Like a lot of young influencers, Lavinia Valbonesi used social media, namely Instagram, to communicate the details of a highly staged life to her followers. Her posts showed her dressed in athleisure and slouchy suits, slinging juices and applying lotions, rotating between Miami and Vail, holding babies, constantly clutching her phone.
Lavinia Valbonesi was like a lot of young influencers, that is, until May. That’s when her husband—Daniel Noboa, the 35-year-old heir to a banana fortune—decided to run for president in Ecuador’s snap election, the first round of which was held in August. Suddenly, her floppy straw hats and patterned bikinis were replaced by a wardrobe of all white. Meticulously documented on her Instagram feed, Valbonesi hit the trail, where she could now be seen shaking hands, doing radio spots and handing out food. To be sure, the posts were intermixed with the occasional shot of a designer dress or date night with her now-presidential candidate husband, but for the most part Valbonesi’s transformation was complete. She became a consummate political spouse.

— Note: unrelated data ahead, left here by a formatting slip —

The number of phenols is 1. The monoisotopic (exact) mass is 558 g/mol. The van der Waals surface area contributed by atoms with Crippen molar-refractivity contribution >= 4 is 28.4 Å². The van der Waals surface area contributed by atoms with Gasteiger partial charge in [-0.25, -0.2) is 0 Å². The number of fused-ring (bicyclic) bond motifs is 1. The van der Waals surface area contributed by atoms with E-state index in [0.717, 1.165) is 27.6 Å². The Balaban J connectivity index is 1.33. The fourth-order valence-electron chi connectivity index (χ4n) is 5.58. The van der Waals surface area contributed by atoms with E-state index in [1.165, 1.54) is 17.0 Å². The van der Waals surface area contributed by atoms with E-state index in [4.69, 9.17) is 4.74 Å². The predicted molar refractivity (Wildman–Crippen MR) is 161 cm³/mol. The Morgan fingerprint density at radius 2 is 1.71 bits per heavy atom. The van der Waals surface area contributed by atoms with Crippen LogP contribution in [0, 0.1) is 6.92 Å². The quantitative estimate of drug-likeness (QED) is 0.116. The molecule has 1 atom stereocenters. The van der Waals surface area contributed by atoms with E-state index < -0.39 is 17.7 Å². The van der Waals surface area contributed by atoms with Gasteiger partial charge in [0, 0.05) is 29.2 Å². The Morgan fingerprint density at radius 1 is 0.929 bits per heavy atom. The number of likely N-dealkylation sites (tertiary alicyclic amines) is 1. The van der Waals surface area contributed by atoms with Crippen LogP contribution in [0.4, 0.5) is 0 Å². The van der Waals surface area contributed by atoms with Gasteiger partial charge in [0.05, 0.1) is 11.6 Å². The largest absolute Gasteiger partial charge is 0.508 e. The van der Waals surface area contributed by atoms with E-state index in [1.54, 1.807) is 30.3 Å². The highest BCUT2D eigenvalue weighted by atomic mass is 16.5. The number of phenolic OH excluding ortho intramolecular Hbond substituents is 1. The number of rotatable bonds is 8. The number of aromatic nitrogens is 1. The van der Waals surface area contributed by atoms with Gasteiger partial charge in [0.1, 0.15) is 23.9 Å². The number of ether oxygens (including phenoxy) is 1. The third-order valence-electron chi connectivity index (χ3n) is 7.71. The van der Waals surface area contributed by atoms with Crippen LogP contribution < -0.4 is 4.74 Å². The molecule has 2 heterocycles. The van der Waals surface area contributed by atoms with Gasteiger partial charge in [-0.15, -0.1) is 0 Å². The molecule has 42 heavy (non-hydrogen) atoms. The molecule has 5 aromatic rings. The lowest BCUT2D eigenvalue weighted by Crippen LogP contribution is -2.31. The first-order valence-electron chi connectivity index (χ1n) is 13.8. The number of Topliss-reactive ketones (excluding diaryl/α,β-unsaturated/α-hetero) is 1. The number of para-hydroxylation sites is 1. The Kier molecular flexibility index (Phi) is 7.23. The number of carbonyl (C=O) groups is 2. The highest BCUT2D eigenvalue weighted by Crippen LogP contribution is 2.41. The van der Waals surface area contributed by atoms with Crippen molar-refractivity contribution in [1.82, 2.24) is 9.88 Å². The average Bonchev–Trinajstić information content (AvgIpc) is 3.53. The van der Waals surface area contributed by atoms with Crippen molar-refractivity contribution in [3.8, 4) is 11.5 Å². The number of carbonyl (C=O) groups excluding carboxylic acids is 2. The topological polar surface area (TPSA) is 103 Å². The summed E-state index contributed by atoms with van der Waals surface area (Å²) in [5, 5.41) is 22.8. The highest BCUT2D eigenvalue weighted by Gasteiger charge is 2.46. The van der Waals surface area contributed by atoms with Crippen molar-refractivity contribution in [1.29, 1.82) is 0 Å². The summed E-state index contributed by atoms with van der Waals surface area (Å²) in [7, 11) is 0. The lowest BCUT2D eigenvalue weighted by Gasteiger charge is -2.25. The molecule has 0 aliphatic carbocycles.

On Nov. 23, Valbonesi also became Ecuador’s first lady, after Noboa, who won the second-round runoff election in October, was sworn into office. Much has already been made of her husband’s ascendance to the country’s top office at just 35. “Millennial” is a common appellation for Noboa in the headlines, and he himself talks of representing a “new generation” of leadership in his country. But Valbonesi is as much an emblem of this new generation as Noboa. In fact, she exemplifies a new type of political figure altogether: the influencer spouse.